That’s the exact model I suggested in the underlined section above!  Quite honestly, with the "privacy specter" aside, this would be pimp!  It’s the natural voice-operated semantic web!

Phone conversations are monitored only by computers, not actual
human beings. The company also does not record any of the conversations
or log any of the topics discussed. Therefore, advertisements are
tailored to each particular phone call and not to trends in users’
calling behavior.

ThePudding has already experienced a fair amount of backlash, with some calling it
a terrible idea because users will not be comfortable enough with
allowing their phone conversations to be monitored. There is also the
concern that niche users will not be swayed by this completely free
offering, because they already pay very little for services like Skype. However, ThePudding may be a potential acquisition target for Skype itself, which may be interested in developing an ad-based revenue model.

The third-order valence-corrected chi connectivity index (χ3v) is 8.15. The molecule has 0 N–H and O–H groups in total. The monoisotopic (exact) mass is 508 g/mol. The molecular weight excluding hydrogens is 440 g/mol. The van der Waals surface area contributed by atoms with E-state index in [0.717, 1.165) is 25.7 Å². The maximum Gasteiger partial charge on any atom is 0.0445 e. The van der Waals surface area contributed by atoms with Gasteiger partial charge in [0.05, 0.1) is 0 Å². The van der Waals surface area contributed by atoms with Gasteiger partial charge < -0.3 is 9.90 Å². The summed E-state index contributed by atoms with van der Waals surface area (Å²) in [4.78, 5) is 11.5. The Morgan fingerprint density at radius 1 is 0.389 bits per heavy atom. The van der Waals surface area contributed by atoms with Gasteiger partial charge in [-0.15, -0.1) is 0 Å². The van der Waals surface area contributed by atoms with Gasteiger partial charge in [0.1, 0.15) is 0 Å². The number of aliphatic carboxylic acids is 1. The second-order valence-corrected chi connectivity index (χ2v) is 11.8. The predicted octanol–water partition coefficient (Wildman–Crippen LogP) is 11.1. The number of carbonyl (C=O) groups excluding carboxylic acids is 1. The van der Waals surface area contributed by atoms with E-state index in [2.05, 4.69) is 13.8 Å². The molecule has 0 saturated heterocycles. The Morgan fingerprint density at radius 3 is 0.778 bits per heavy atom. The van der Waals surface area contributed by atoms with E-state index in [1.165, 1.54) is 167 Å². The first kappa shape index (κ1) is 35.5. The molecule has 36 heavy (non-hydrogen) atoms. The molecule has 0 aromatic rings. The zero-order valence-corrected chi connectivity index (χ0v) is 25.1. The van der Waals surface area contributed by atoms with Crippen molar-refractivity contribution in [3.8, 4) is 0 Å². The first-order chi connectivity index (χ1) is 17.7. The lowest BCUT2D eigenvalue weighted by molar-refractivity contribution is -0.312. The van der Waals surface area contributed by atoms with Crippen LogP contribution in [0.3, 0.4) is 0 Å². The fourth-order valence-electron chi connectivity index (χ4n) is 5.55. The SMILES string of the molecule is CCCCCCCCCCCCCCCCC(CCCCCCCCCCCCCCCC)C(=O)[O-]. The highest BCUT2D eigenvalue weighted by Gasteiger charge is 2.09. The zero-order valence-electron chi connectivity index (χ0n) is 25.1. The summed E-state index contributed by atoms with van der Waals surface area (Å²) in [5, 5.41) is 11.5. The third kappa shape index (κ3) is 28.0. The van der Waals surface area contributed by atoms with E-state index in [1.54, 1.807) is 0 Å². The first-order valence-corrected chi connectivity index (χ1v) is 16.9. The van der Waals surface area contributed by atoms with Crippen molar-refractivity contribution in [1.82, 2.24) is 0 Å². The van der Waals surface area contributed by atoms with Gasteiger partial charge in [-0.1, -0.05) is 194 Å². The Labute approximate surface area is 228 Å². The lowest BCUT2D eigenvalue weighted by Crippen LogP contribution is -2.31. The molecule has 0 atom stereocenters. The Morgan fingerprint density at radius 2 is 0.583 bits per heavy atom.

While Skype is mentioned, I’d add a whole host of others to this list if they’re smart…

Despite the criticism, ThePudding does not seem all that different
to me from a privacy perspective than Gmail. If users are comfortable
with letting computers analyze their email messages and display
targeted advertisements alongside them, why won’t they be comfortable
with allowing the same thing with their verbal communications? Perhaps
there is an important psychological factor at play here that will
always make people unwilling to let strangers monitor what they
actually speak. But consumers are caring less and less about how much
information they provide online about themselves to unverified
companies, so it doesn’t seem implausible to me that with time many
people will overcome their anxieties about this type of service.